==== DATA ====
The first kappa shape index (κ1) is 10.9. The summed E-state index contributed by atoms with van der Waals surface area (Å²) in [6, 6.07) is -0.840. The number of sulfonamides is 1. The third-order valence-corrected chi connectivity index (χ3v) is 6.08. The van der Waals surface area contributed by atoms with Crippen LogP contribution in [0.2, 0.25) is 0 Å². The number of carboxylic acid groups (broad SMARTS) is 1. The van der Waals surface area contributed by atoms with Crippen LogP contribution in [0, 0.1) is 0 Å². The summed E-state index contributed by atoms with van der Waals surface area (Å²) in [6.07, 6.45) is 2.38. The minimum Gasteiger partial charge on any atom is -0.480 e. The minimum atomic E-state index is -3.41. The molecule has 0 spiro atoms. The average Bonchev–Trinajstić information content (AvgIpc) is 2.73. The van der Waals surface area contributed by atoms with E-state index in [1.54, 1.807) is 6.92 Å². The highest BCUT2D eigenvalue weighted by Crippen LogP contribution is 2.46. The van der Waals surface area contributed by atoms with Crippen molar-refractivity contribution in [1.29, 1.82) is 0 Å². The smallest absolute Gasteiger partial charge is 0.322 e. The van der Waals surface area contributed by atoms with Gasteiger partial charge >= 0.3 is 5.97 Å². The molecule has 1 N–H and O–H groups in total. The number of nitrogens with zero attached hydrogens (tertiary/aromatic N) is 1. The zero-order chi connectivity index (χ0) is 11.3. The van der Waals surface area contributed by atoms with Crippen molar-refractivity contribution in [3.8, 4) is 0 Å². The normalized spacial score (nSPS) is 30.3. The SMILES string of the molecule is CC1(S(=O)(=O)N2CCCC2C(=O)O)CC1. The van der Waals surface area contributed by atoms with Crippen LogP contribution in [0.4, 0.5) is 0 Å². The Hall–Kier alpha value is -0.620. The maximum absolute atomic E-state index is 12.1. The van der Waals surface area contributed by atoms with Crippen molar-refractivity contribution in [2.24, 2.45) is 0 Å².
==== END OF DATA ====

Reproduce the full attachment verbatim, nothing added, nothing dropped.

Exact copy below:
The first kappa shape index (κ1) is 10.9. The summed E-state index contributed by atoms with van der Waals surface area (Å²) in [6, 6.07) is -0.840. The number of sulfonamides is 1. The third-order valence-corrected chi connectivity index (χ3v) is 6.08. The van der Waals surface area contributed by atoms with Crippen LogP contribution in [0.2, 0.25) is 0 Å². The number of carboxylic acid groups (broad SMARTS) is 1. The van der Waals surface area contributed by atoms with Crippen LogP contribution in [0, 0.1) is 0 Å². The summed E-state index contributed by atoms with van der Waals surface area (Å²) in [6.07, 6.45) is 2.38. The minimum Gasteiger partial charge on any atom is -0.480 e. The minimum atomic E-state index is -3.41. The molecule has 0 spiro atoms. The average Bonchev–Trinajstić information content (AvgIpc) is 2.73. The van der Waals surface area contributed by atoms with E-state index in [1.54, 1.807) is 6.92 Å². The highest BCUT2D eigenvalue weighted by Crippen LogP contribution is 2.46. The van der Waals surface area contributed by atoms with Crippen molar-refractivity contribution in [1.29, 1.82) is 0 Å². The smallest absolute Gasteiger partial charge is 0.322 e. The van der Waals surface area contributed by atoms with Gasteiger partial charge >= 0.3 is 5.97 Å². The molecule has 1 N–H and O–H groups in total. The number of nitrogens with zero attached hydrogens (tertiary/aromatic N) is 1. The zero-order chi connectivity index (χ0) is 11.3. The van der Waals surface area contributed by atoms with Crippen molar-refractivity contribution in [3.8, 4) is 0 Å². The normalized spacial score (nSPS) is 30.3. The SMILES string of the molecule is CC1(S(=O)(=O)N2CCCC2C(=O)O)CC1. The van der Waals surface area contributed by atoms with Crippen LogP contribution in [0.4, 0.5) is 0 Å². The Hall–Kier alpha value is -0.620. The maximum absolute atomic E-state index is 12.1. The van der Waals surface area contributed by atoms with Crippen molar-refractivity contribution in [2.24, 2.45) is 0 Å².